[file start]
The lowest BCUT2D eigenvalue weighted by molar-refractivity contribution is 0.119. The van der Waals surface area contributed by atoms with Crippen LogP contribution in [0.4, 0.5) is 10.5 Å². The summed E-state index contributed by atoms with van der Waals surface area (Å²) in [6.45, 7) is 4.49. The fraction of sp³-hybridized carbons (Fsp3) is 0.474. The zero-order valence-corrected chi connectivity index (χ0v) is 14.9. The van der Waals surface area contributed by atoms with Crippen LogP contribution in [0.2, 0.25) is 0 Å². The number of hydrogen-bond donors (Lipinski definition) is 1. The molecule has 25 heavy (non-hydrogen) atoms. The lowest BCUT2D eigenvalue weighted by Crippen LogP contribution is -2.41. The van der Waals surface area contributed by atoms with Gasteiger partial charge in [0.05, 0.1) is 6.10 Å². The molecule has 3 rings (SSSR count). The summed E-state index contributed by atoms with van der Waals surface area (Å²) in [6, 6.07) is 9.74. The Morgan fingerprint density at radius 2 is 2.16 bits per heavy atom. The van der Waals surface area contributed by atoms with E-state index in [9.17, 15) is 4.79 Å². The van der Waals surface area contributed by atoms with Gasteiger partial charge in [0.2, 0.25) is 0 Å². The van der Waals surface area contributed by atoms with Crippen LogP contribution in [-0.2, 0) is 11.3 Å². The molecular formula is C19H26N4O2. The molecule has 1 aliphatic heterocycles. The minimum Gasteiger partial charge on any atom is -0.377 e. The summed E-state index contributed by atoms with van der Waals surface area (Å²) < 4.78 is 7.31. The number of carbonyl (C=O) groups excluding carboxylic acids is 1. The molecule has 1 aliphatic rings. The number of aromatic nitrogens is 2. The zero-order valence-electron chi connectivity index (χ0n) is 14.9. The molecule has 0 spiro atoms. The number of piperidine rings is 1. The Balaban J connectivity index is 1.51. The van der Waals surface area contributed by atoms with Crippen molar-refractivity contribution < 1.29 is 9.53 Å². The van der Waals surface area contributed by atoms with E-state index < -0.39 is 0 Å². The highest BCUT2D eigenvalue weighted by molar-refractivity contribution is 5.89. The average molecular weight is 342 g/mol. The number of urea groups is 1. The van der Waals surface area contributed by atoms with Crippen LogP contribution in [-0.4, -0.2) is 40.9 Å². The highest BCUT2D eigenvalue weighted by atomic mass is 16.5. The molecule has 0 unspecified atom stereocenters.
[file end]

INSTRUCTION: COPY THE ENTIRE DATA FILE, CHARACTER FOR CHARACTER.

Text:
The lowest BCUT2D eigenvalue weighted by molar-refractivity contribution is 0.119. The van der Waals surface area contributed by atoms with Crippen LogP contribution in [0.4, 0.5) is 10.5 Å². The summed E-state index contributed by atoms with van der Waals surface area (Å²) in [6.45, 7) is 4.49. The fraction of sp³-hybridized carbons (Fsp3) is 0.474. The zero-order valence-corrected chi connectivity index (χ0v) is 14.9. The van der Waals surface area contributed by atoms with Crippen LogP contribution in [0.2, 0.25) is 0 Å². The number of hydrogen-bond donors (Lipinski definition) is 1. The molecule has 25 heavy (non-hydrogen) atoms. The lowest BCUT2D eigenvalue weighted by Crippen LogP contribution is -2.41. The van der Waals surface area contributed by atoms with Gasteiger partial charge in [0.05, 0.1) is 6.10 Å². The molecule has 3 rings (SSSR count). The summed E-state index contributed by atoms with van der Waals surface area (Å²) in [6, 6.07) is 9.74. The Morgan fingerprint density at radius 2 is 2.16 bits per heavy atom. The van der Waals surface area contributed by atoms with E-state index in [9.17, 15) is 4.79 Å². The van der Waals surface area contributed by atoms with Gasteiger partial charge in [0.2, 0.25) is 0 Å². The van der Waals surface area contributed by atoms with Crippen LogP contribution in [-0.2, 0) is 11.3 Å². The molecular formula is C19H26N4O2. The molecule has 1 aliphatic heterocycles. The minimum Gasteiger partial charge on any atom is -0.377 e. The summed E-state index contributed by atoms with van der Waals surface area (Å²) < 4.78 is 7.31. The number of carbonyl (C=O) groups excluding carboxylic acids is 1. The molecule has 1 aliphatic rings. The number of aromatic nitrogens is 2. The zero-order valence-electron chi connectivity index (χ0n) is 14.9. The molecule has 0 spiro atoms. The number of piperidine rings is 1. The Balaban J connectivity index is 1.51. The van der Waals surface area contributed by atoms with Crippen molar-refractivity contribution < 1.29 is 9.53 Å². The van der Waals surface area contributed by atoms with E-state index < -0.39 is 0 Å². The highest BCUT2D eigenvalue weighted by molar-refractivity contribution is 5.89. The average molecular weight is 342 g/mol. The number of urea groups is 1. The van der Waals surface area contributed by atoms with Crippen LogP contribution in [-0.4, -0.2) is 40.9 Å². The highest BCUT2D eigenvalue weighted by atomic mass is 16.5. The molecule has 0 unspecified atom stereocenters.